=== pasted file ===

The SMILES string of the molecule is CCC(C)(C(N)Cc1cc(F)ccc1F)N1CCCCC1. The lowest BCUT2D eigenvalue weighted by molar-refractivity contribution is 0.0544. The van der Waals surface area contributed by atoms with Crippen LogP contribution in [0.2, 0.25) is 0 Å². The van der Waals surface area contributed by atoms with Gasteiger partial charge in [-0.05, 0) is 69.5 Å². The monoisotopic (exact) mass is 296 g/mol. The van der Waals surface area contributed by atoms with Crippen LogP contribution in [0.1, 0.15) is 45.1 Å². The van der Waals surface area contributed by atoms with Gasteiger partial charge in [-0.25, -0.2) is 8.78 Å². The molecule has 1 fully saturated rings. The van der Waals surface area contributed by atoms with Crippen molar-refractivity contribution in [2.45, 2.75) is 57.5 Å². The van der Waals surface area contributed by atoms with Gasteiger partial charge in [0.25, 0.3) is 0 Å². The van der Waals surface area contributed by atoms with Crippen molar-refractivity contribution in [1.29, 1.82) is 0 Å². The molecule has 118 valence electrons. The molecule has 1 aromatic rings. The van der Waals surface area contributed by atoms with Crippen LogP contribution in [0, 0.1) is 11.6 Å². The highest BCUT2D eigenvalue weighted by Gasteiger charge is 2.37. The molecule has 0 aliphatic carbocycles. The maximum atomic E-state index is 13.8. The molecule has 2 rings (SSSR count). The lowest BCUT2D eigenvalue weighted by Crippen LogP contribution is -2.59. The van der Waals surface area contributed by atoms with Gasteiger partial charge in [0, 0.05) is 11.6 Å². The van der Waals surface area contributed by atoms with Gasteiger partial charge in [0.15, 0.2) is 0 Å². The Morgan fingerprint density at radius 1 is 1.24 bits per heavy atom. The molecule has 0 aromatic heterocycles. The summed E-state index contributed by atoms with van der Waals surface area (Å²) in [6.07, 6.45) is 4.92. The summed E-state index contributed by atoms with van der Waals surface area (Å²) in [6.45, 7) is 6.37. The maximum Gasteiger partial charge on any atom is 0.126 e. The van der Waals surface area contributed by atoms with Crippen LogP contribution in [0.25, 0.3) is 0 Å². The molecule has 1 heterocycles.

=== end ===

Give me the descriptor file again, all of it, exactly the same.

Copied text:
The SMILES string of the molecule is CCC(C)(C(N)Cc1cc(F)ccc1F)N1CCCCC1. The lowest BCUT2D eigenvalue weighted by molar-refractivity contribution is 0.0544. The van der Waals surface area contributed by atoms with Crippen LogP contribution in [0.2, 0.25) is 0 Å². The van der Waals surface area contributed by atoms with Gasteiger partial charge in [-0.05, 0) is 69.5 Å². The monoisotopic (exact) mass is 296 g/mol. The van der Waals surface area contributed by atoms with Crippen LogP contribution in [0.1, 0.15) is 45.1 Å². The van der Waals surface area contributed by atoms with Gasteiger partial charge in [-0.25, -0.2) is 8.78 Å². The molecule has 1 fully saturated rings. The van der Waals surface area contributed by atoms with Crippen molar-refractivity contribution in [2.45, 2.75) is 57.5 Å². The van der Waals surface area contributed by atoms with Gasteiger partial charge in [0.25, 0.3) is 0 Å². The van der Waals surface area contributed by atoms with Crippen molar-refractivity contribution in [1.29, 1.82) is 0 Å². The molecule has 118 valence electrons. The molecule has 1 aromatic rings. The van der Waals surface area contributed by atoms with Crippen LogP contribution in [0, 0.1) is 11.6 Å². The highest BCUT2D eigenvalue weighted by Gasteiger charge is 2.37. The molecule has 0 aliphatic carbocycles. The maximum atomic E-state index is 13.8. The molecule has 2 rings (SSSR count). The lowest BCUT2D eigenvalue weighted by Crippen LogP contribution is -2.59. The van der Waals surface area contributed by atoms with Gasteiger partial charge in [0, 0.05) is 11.6 Å². The van der Waals surface area contributed by atoms with Gasteiger partial charge in [0.15, 0.2) is 0 Å². The Morgan fingerprint density at radius 1 is 1.24 bits per heavy atom. The molecule has 0 aromatic heterocycles. The summed E-state index contributed by atoms with van der Waals surface area (Å²) in [6.07, 6.45) is 4.92. The summed E-state index contributed by atoms with van der Waals surface area (Å²) in [6.45, 7) is 6.37. The maximum Gasteiger partial charge on any atom is 0.126 e. The van der Waals surface area contributed by atoms with Crippen LogP contribution in [0.25, 0.3) is 0 Å². The molecule has 1 heterocycles.